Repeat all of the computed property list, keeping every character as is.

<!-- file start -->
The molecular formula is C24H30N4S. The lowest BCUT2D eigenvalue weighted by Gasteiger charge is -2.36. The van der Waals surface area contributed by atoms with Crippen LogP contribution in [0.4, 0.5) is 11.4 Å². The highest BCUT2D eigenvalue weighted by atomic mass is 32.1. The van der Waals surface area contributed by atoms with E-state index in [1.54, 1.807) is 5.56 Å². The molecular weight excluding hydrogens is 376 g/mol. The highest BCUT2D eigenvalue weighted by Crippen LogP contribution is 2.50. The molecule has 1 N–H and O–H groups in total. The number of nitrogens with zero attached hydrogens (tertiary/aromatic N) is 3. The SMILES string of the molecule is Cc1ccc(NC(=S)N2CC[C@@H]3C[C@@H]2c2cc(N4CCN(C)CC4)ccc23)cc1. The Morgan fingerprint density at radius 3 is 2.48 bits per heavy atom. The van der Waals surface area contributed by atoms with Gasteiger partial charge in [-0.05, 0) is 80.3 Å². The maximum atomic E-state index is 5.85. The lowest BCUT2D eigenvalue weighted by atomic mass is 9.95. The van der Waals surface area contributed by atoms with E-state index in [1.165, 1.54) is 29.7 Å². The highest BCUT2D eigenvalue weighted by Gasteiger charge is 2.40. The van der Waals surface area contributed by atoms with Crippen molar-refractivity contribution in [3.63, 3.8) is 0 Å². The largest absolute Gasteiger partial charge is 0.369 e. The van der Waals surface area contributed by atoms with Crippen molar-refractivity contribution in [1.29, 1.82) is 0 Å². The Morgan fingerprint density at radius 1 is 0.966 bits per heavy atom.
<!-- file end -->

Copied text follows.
The molecular formula is C24H30N4S. The lowest BCUT2D eigenvalue weighted by Gasteiger charge is -2.36. The van der Waals surface area contributed by atoms with Crippen LogP contribution in [0.4, 0.5) is 11.4 Å². The highest BCUT2D eigenvalue weighted by atomic mass is 32.1. The van der Waals surface area contributed by atoms with E-state index in [1.54, 1.807) is 5.56 Å². The molecular weight excluding hydrogens is 376 g/mol. The highest BCUT2D eigenvalue weighted by Crippen LogP contribution is 2.50. The molecule has 1 N–H and O–H groups in total. The number of nitrogens with zero attached hydrogens (tertiary/aromatic N) is 3. The SMILES string of the molecule is Cc1ccc(NC(=S)N2CC[C@@H]3C[C@@H]2c2cc(N4CCN(C)CC4)ccc23)cc1. The Morgan fingerprint density at radius 3 is 2.48 bits per heavy atom. The van der Waals surface area contributed by atoms with Gasteiger partial charge in [-0.05, 0) is 80.3 Å². The maximum atomic E-state index is 5.85. The lowest BCUT2D eigenvalue weighted by atomic mass is 9.95. The van der Waals surface area contributed by atoms with E-state index in [1.165, 1.54) is 29.7 Å². The highest BCUT2D eigenvalue weighted by Gasteiger charge is 2.40. The van der Waals surface area contributed by atoms with Crippen molar-refractivity contribution in [3.63, 3.8) is 0 Å². The largest absolute Gasteiger partial charge is 0.369 e. The van der Waals surface area contributed by atoms with Crippen molar-refractivity contribution in [1.29, 1.82) is 0 Å². The Morgan fingerprint density at radius 1 is 0.966 bits per heavy atom.